Stents used to prop open clogged arteries raised costs for treating chronic chest pain by $10,000 a person and didn't help patients live longer, a study found.

The research analyzed costs from an earlier trial that said stents and angioplasty, a procedure using tiny balloons to flatten artery clogs, worked no better than aggressive drug therapy. Most treatment benefits stemmed from medication, including aspirin and Bristol-Myers Squibb Co.'s Plavix, given to both sets of patients, the study found.

The initial results, plus studies linking drug-coated stents to deadly blood clots, contributed to a 40 percent drop in use of the devices sold by Boston Scientific Corp. and Johnson & Johnson during the third quarter. The findings should lead doctors to further consideration before using stents as a first treatment, researchers said.

"You're spending more money and getting less gain," said William Weintraub, professor of medicine at Christiana Care Health Services in Newark, Delaware, and the lead investigator. Weintraub reported the results at the American Heart Association's annual meeting.

Artery clearing "as an initial management strategy has not been shown to reduce the incidence of death or heart attack, or prolong life, and is more expensive," he said during a news conference at the meeting Sunday.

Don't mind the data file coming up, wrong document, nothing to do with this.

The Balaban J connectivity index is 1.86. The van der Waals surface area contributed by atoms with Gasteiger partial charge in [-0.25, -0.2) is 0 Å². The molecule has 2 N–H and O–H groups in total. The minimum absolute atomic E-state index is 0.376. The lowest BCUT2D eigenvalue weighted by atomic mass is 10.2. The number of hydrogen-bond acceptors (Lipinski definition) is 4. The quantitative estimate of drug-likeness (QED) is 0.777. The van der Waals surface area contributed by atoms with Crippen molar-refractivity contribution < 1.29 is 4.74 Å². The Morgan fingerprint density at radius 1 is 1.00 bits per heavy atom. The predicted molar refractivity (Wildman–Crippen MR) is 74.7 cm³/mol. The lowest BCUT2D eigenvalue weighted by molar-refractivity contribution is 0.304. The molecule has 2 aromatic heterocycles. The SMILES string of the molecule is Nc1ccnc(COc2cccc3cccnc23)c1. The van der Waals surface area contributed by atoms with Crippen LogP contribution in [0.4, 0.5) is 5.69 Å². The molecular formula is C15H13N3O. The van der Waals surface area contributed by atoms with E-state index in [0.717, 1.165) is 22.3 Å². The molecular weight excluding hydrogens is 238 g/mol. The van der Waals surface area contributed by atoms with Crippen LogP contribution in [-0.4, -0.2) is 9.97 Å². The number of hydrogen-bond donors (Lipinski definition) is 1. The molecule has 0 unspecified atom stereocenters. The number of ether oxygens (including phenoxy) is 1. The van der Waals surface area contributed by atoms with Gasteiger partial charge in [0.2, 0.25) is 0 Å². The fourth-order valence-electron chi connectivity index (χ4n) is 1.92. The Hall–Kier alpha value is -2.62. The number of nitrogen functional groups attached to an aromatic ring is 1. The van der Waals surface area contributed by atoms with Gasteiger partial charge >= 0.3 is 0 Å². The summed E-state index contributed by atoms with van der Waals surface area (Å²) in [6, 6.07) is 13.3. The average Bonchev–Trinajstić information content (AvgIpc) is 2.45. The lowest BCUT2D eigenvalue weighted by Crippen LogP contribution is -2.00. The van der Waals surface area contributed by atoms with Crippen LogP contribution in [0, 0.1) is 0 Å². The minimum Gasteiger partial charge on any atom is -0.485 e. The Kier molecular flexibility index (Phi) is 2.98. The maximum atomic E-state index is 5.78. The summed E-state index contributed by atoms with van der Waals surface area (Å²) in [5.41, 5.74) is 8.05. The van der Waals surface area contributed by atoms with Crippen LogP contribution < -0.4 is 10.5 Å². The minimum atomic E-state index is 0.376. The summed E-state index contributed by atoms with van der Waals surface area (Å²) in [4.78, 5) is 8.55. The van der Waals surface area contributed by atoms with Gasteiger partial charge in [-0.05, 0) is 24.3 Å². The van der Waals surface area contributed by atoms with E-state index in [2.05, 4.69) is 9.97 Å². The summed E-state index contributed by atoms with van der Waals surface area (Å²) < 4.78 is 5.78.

A second analysis from the original study, dubbed Courage, found that using advanced nuclear imaging techniques to find the most troublesome blockages can improve the results for patients. Clogged arteries don't always reduce blood flow to the heart, since new vessels can grow to provide the needed supply.

Identifying the clogged arteries that are doing damage with CT imaging scans and clearing them yields better results than drug therapy alone, the study found. A follow-up scan done six months to 18 months later found angioplasty reduced ischemia, the damage from blocked arteries, by 2.7 percent, while drugs yielded a 0.5 percent benefit. Some patients also had a significant recovery of heart muscle, the study found.

High-risk patients with the most ischemia fared best when given angioplasty and drug therapy, said Leslee Shaw, a cardiologist at Emory University School of Medicine in Atlanta.

A third study provided reassuring findings about the safety of the drug-coated heart stents. In a registry of 20,000 patients treated in Massachusetts from April 2003 through December 2004, the newer drug-coated devices weren't linked to more heart attacks or deaths than bare metal versions.

The results echo findings from other medical database reviews showing Boston Scientific's Taxus and Johnson & Johnson's Cypher, the two drug-coated stents now approved in the U.S., don't substantially increase the risk of heart complications.

"We were relieved, since most of the stents used in Massachusetts are drug-eluting," said lead researcher Laura Mauri, an assistant professor of medicine at Harvard University. They are widely used to reduce the need for repeat procedures within the first year after treatment, she said.

The devices generated about $3 billion in the U.S. in 2006. Analysts are now predicting sales of about $1.8 billion for 2007, as doctors reduced their use of the drug-coated versions that cost about $2,200 during the year.